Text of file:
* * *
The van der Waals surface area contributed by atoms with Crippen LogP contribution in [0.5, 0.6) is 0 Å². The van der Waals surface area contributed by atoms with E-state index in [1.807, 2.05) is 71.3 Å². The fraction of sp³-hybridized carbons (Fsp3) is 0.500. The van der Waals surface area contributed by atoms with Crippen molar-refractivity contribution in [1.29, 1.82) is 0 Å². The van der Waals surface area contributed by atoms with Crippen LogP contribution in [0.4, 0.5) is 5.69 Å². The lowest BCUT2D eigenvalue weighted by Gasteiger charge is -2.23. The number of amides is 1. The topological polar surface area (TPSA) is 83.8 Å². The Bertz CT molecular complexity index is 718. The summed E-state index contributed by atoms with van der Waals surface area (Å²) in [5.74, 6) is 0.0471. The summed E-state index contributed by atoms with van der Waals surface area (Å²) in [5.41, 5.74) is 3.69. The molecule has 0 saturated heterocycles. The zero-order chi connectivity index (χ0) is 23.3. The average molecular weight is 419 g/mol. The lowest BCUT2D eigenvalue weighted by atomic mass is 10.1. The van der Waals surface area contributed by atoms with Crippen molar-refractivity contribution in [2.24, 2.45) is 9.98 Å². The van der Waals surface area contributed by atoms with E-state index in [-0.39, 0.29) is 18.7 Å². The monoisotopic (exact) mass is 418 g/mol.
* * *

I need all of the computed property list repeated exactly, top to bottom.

The van der Waals surface area contributed by atoms with Crippen LogP contribution in [0.5, 0.6) is 0 Å². The van der Waals surface area contributed by atoms with E-state index in [1.807, 2.05) is 71.3 Å². The fraction of sp³-hybridized carbons (Fsp3) is 0.500. The van der Waals surface area contributed by atoms with Crippen molar-refractivity contribution in [1.29, 1.82) is 0 Å². The van der Waals surface area contributed by atoms with Crippen LogP contribution in [0.4, 0.5) is 5.69 Å². The lowest BCUT2D eigenvalue weighted by Gasteiger charge is -2.23. The number of amides is 1. The topological polar surface area (TPSA) is 83.8 Å². The Bertz CT molecular complexity index is 718. The summed E-state index contributed by atoms with van der Waals surface area (Å²) in [5.74, 6) is 0.0471. The summed E-state index contributed by atoms with van der Waals surface area (Å²) in [5.41, 5.74) is 3.69. The molecule has 0 saturated heterocycles. The zero-order chi connectivity index (χ0) is 23.3. The average molecular weight is 419 g/mol. The lowest BCUT2D eigenvalue weighted by atomic mass is 10.1. The van der Waals surface area contributed by atoms with Crippen molar-refractivity contribution in [2.24, 2.45) is 9.98 Å². The van der Waals surface area contributed by atoms with E-state index in [-0.39, 0.29) is 18.7 Å². The monoisotopic (exact) mass is 418 g/mol.